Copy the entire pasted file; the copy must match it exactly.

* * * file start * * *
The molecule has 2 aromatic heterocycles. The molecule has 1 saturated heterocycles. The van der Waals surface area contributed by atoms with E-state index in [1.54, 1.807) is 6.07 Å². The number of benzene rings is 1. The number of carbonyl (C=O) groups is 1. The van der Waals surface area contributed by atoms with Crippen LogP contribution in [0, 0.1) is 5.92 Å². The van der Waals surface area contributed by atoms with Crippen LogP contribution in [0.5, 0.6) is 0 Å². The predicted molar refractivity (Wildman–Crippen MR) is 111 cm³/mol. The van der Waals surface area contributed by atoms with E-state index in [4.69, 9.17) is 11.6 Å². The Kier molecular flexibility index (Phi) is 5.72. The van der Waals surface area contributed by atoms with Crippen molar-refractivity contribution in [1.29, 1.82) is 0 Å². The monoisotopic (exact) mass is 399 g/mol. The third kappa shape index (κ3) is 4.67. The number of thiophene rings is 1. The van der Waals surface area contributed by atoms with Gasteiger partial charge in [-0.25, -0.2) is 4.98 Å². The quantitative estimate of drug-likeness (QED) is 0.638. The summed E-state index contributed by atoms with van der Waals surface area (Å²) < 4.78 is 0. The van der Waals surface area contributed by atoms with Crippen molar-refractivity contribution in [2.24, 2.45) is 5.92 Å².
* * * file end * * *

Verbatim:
The molecule has 2 aromatic heterocycles. The molecule has 1 saturated heterocycles. The van der Waals surface area contributed by atoms with E-state index in [1.54, 1.807) is 6.07 Å². The number of benzene rings is 1. The number of carbonyl (C=O) groups is 1. The van der Waals surface area contributed by atoms with Crippen LogP contribution in [0, 0.1) is 5.92 Å². The van der Waals surface area contributed by atoms with Crippen LogP contribution in [0.5, 0.6) is 0 Å². The predicted molar refractivity (Wildman–Crippen MR) is 111 cm³/mol. The van der Waals surface area contributed by atoms with E-state index in [4.69, 9.17) is 11.6 Å². The Kier molecular flexibility index (Phi) is 5.72. The van der Waals surface area contributed by atoms with Crippen molar-refractivity contribution in [1.29, 1.82) is 0 Å². The monoisotopic (exact) mass is 399 g/mol. The third kappa shape index (κ3) is 4.67. The number of thiophene rings is 1. The van der Waals surface area contributed by atoms with Gasteiger partial charge in [-0.25, -0.2) is 4.98 Å². The quantitative estimate of drug-likeness (QED) is 0.638. The summed E-state index contributed by atoms with van der Waals surface area (Å²) < 4.78 is 0. The van der Waals surface area contributed by atoms with Crippen molar-refractivity contribution in [2.24, 2.45) is 5.92 Å².